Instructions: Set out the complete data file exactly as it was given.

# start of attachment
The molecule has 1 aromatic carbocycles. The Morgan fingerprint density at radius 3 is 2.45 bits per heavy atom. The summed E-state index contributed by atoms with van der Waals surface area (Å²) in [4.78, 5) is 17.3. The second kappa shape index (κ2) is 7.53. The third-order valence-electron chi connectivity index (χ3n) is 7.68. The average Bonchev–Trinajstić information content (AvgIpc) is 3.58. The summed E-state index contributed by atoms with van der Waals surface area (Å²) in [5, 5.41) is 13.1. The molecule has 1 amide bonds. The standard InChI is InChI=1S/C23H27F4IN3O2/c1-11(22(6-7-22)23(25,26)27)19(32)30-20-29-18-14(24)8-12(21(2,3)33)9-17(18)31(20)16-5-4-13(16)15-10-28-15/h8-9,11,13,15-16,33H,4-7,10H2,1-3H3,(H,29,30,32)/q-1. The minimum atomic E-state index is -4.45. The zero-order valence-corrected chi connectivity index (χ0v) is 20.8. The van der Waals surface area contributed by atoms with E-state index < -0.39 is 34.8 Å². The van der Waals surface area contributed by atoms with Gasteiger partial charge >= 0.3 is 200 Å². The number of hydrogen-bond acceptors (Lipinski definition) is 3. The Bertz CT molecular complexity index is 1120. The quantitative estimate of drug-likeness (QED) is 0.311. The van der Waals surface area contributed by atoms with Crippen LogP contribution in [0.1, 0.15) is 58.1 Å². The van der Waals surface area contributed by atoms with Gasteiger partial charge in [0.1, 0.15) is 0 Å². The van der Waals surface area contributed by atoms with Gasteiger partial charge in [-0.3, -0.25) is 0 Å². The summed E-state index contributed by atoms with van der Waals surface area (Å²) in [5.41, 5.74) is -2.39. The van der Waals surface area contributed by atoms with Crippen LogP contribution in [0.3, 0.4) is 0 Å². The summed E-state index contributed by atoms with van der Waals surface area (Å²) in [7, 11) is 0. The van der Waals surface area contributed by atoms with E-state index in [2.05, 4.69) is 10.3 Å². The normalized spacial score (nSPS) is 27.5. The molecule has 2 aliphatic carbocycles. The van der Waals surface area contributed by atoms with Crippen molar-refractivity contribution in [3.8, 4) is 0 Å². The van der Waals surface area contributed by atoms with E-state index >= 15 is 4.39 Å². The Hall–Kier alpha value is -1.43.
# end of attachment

The molecule has 1 aromatic carbocycles. The Morgan fingerprint density at radius 3 is 2.45 bits per heavy atom. The summed E-state index contributed by atoms with van der Waals surface area (Å²) in [4.78, 5) is 17.3. The second kappa shape index (κ2) is 7.53. The third-order valence-electron chi connectivity index (χ3n) is 7.68. The average Bonchev–Trinajstić information content (AvgIpc) is 3.58. The summed E-state index contributed by atoms with van der Waals surface area (Å²) in [5, 5.41) is 13.1. The molecule has 1 amide bonds. The standard InChI is InChI=1S/C23H27F4IN3O2/c1-11(22(6-7-22)23(25,26)27)19(32)30-20-29-18-14(24)8-12(21(2,3)33)9-17(18)31(20)16-5-4-13(16)15-10-28-15/h8-9,11,13,15-16,33H,4-7,10H2,1-3H3,(H,29,30,32)/q-1. The minimum atomic E-state index is -4.45. The zero-order valence-corrected chi connectivity index (χ0v) is 20.8. The van der Waals surface area contributed by atoms with E-state index < -0.39 is 34.8 Å². The van der Waals surface area contributed by atoms with Gasteiger partial charge >= 0.3 is 200 Å². The number of hydrogen-bond acceptors (Lipinski definition) is 3. The Bertz CT molecular complexity index is 1120. The quantitative estimate of drug-likeness (QED) is 0.311. The van der Waals surface area contributed by atoms with Crippen LogP contribution in [0.1, 0.15) is 58.1 Å². The van der Waals surface area contributed by atoms with Gasteiger partial charge in [0.1, 0.15) is 0 Å². The van der Waals surface area contributed by atoms with Gasteiger partial charge in [-0.3, -0.25) is 0 Å². The summed E-state index contributed by atoms with van der Waals surface area (Å²) in [5.41, 5.74) is -2.39. The van der Waals surface area contributed by atoms with Crippen LogP contribution in [0.3, 0.4) is 0 Å². The summed E-state index contributed by atoms with van der Waals surface area (Å²) in [7, 11) is 0. The van der Waals surface area contributed by atoms with E-state index in [2.05, 4.69) is 10.3 Å². The normalized spacial score (nSPS) is 27.5. The molecule has 2 aliphatic carbocycles. The van der Waals surface area contributed by atoms with Crippen molar-refractivity contribution in [3.8, 4) is 0 Å². The van der Waals surface area contributed by atoms with E-state index >= 15 is 4.39 Å². The Hall–Kier alpha value is -1.43.